Home owners in a luxury apartment building at Mount Maunganui have launched a $36 million civil suit against 16 defendants including Tauranga City Council, a prominent developer and a building company, after major defects were discovered.
All but one of the 48 apartment owners at the Cayman Apartments on Maunganui Rd are part of the legal action that began after Tauranga City Council issued a notation against the $46 million building's property file.
The notation, discovered in early 2016, read the council was aware of "defects" in one apartment and there could be defects in all apartments.
It said the code compliance certificate [CCC] "may have been issued in error and therefore we do not recommend reliance on it".
The note came after one apartment owner successfully settled out of court with Tauranga City Council over defects to his apartment.
Cayman Apartments body corporate chairman Paul Clark said the news was a huge shock to the owners who bought their apartments relying on the CCC certifying that the building met the Building Code.
"It was tantamount to the council saying the building didn't have a code compliance certificate, in other words the building possibly didn't comply with the Building Code," Clark said.
"Apart from living in a building that might not meet the Building Code, the other effect is that it makes it virtually impossible for home owners to sell their apartments or if they do it would likely have to be at a significantly discounted price."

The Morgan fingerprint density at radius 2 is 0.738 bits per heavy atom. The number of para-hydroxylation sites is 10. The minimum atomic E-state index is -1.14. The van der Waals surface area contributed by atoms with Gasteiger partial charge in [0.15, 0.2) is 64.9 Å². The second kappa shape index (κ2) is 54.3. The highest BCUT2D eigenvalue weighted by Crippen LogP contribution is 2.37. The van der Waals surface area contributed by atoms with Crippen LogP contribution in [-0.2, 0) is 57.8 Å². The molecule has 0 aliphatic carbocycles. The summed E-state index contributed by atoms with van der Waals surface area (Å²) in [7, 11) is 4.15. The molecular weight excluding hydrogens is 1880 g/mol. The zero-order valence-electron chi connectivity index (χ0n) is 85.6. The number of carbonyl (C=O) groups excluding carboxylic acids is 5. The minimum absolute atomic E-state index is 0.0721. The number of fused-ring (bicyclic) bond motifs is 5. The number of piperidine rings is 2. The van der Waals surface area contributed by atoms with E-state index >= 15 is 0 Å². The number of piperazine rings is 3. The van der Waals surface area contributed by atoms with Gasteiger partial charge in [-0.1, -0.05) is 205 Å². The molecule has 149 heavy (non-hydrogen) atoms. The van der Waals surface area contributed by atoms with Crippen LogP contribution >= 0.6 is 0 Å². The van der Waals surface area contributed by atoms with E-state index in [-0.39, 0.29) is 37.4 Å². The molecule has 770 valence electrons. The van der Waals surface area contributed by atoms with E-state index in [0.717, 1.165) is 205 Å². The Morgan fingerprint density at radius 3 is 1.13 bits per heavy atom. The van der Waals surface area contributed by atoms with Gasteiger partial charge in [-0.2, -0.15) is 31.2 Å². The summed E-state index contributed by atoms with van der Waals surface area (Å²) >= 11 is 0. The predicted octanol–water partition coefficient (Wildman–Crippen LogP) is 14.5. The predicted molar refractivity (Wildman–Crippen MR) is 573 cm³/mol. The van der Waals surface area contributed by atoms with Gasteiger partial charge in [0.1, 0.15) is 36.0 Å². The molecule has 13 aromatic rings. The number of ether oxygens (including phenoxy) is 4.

Clark, a retired lawyer, said the council declined to remove the note based on an engineer's report it had commissioned, the full details of which it refused to divulge.
It left owners with no option but to investigate the building and its construction, he said.
A review raised "significant concerns" before a more in-depth investigation revealed major defects. The cost to owners so far is more than $2 million.
Some of the alleged defects include:
• Compromised structural integrity of the building;
• Waterproofing issues on the balconies, courtyards and roof;
• Inadequate passive fire protection;
• Stormwater issues. During two extreme rain events the ground floor apartments flooded, one with raw sewage once.
The claim alleges a substituted building material substantially altered the structural integrity of the building, did not meet Building Code standards, was not approved under consent, and that council was negligent in its oversight of the build.
"It's a nightmare," Clark said. "The owners have no choice but to bring proceedings, to recover the cost of the work needed to remediate the building, against the parties whose errors or omissions created the problem.
"All owners, many of whom are elderly and on fixed incomes, are suffering financial hardship from meeting their share of the cost associated with the investigation and litigation.
"The situation is also taking a mental toll. Some are distraught. Some have wanted to sell and haven't been able to while there is such uncertainty."